12
$\begingroup$

What happens if one actually does go about eating the beads in those "do-not-eat" packets?

$\endgroup$
2
  • 2
    $\begingroup$ did.... did you ask this question after ingesting a packet of silica gel? $\endgroup$
    – JamesENL
    Sep 11 '14 at 4:18
  • $\begingroup$ @jamesmassey uhm...just asking for a friend- $\endgroup$
    – Nick
    Sep 11 '14 at 13:43
17
$\begingroup$

Usually, nothing happens if you eat silica gel. In fact, you eat it all the time. Silica is added to improve flow in powdered foods. It occurs naturally in water, where it may help confer resistance against developing senility. Silica is just another name for silicon dioxide, the main component of sand. Mayby you think if silica is harmless to eat, why do the packets carry the warning? The answer is that some silica contains toxic additives. For example, silica gel beads may contain toxic and potentially carcinogenic cobalt(II) chloride, which is added as a moisture indicator. You can recognize silica containing cobalt chloride because it will be colored blue (dry) or pink (hydrated). Another common moisture indicator is methyl violet, which is orange (dry) or green (hydrated). Methyl violet is a mutagen and mitotic poison. While you can expect most silica you encounter will be non-toxic, ingestion of a colored product warrants a call to Poison Control.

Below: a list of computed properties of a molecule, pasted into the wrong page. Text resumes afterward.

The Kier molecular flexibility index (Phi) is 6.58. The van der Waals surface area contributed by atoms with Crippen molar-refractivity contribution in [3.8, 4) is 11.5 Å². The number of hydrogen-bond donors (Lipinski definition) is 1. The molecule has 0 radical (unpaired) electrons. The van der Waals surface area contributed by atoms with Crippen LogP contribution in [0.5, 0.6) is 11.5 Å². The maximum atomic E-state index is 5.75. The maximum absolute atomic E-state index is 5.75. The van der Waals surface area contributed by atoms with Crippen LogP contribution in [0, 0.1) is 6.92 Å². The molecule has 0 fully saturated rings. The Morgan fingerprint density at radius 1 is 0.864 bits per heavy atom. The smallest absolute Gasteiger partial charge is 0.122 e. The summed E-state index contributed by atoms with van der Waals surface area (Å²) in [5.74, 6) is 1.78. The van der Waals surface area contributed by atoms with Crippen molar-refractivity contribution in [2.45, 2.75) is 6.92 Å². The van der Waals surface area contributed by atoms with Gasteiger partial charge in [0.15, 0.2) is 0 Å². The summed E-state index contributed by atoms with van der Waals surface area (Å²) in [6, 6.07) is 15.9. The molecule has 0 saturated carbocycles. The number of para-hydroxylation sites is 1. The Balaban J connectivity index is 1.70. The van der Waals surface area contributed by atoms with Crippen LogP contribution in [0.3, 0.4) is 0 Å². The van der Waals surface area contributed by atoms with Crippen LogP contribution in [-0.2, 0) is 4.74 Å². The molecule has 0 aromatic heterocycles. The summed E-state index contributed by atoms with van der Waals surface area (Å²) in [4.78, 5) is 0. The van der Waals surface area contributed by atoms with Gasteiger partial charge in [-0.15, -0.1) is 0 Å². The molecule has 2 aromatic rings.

$\endgroup$
1
  • 1
    $\begingroup$ Also, even if no additives were added deliberately, the silica may contain traces of harmful substances left over from the production process. It's a legal/regulatory issue that silica meant for consumption is strictly controlled and of high purity, just like other food additives, while silica for technical uses is regulated differently. So the warning tells you that this particular silica is not licensed as food additive, but it's not necessarily poisonous. $\endgroup$ Apr 5 '16 at 19:57
3
$\begingroup$

I don't think it would harm you: apparently silica gel is a widely-used food additive. According to Wikipedia:

Silica gel, also referred to as silica aerogel or hydrated silica, has FDA GRAS (generally recognized as safe) status, meaning it can be added to food products without needing approval. Silica is allowed to be added to food in the US at up to 2% as permitted under 21 CFR 172.480. In the EU it can be in up to 5% concentrations.

Listed uses include: anticaking agent, defoaming agent, stabilizer, adsorbent, carrier, conditioning agent, chillproofing agent, filter aid, emulsifying agent, viscosity control agent, and anti-settling agent.

However, obviously, you shouldn't plan on eating lots of it.

$\endgroup$
2
  • $\begingroup$ it is the same as eating sand right? $\endgroup$
    – Nick
    Sep 10 '14 at 14:47
  • 1
    $\begingroup$ The main problem is that small kids get hand on this and get it into the airways. $\endgroup$
    – Chris
    Sep 10 '14 at 14:52

Your Answer

By clicking “Post Your Answer”, you agree to our terms of service, privacy policy and cookie policy

Not the answer you're looking for? Browse other questions tagged or ask your own question.